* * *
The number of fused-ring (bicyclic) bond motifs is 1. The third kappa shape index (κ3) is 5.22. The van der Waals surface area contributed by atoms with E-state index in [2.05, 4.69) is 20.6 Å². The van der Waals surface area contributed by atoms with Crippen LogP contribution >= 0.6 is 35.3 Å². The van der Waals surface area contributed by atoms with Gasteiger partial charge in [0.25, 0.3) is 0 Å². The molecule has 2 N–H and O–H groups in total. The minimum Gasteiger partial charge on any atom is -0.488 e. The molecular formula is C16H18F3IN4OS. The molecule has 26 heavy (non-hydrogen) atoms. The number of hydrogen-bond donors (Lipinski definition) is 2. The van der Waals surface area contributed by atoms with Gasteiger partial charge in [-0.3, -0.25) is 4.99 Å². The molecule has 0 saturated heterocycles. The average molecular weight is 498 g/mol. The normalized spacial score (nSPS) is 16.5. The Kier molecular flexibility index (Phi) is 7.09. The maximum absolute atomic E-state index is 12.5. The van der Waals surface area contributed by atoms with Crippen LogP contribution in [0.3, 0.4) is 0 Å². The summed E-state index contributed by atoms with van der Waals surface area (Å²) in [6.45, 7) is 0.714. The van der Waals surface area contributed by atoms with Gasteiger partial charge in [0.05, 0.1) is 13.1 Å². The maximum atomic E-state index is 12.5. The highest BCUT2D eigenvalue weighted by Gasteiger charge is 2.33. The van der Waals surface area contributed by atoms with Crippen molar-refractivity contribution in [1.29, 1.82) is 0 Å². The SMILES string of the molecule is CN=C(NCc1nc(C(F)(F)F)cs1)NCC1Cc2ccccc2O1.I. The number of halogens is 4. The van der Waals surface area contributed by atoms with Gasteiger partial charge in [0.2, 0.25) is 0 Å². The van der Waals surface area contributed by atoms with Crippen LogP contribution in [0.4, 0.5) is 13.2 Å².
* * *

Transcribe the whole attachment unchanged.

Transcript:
The number of fused-ring (bicyclic) bond motifs is 1. The third kappa shape index (κ3) is 5.22. The van der Waals surface area contributed by atoms with E-state index in [2.05, 4.69) is 20.6 Å². The van der Waals surface area contributed by atoms with Crippen LogP contribution >= 0.6 is 35.3 Å². The van der Waals surface area contributed by atoms with Gasteiger partial charge in [0.25, 0.3) is 0 Å². The molecule has 2 N–H and O–H groups in total. The minimum Gasteiger partial charge on any atom is -0.488 e. The molecular formula is C16H18F3IN4OS. The molecule has 26 heavy (non-hydrogen) atoms. The number of hydrogen-bond donors (Lipinski definition) is 2. The van der Waals surface area contributed by atoms with Gasteiger partial charge in [-0.3, -0.25) is 4.99 Å². The molecule has 0 saturated heterocycles. The average molecular weight is 498 g/mol. The normalized spacial score (nSPS) is 16.5. The Kier molecular flexibility index (Phi) is 7.09. The maximum absolute atomic E-state index is 12.5. The van der Waals surface area contributed by atoms with Crippen LogP contribution in [0.3, 0.4) is 0 Å². The summed E-state index contributed by atoms with van der Waals surface area (Å²) in [6.45, 7) is 0.714. The van der Waals surface area contributed by atoms with Gasteiger partial charge in [0.05, 0.1) is 13.1 Å². The maximum atomic E-state index is 12.5. The highest BCUT2D eigenvalue weighted by Gasteiger charge is 2.33. The van der Waals surface area contributed by atoms with Crippen molar-refractivity contribution in [1.29, 1.82) is 0 Å². The SMILES string of the molecule is CN=C(NCc1nc(C(F)(F)F)cs1)NCC1Cc2ccccc2O1.I. The number of halogens is 4. The van der Waals surface area contributed by atoms with Gasteiger partial charge in [0.2, 0.25) is 0 Å². The van der Waals surface area contributed by atoms with Crippen LogP contribution in [0.4, 0.5) is 13.2 Å².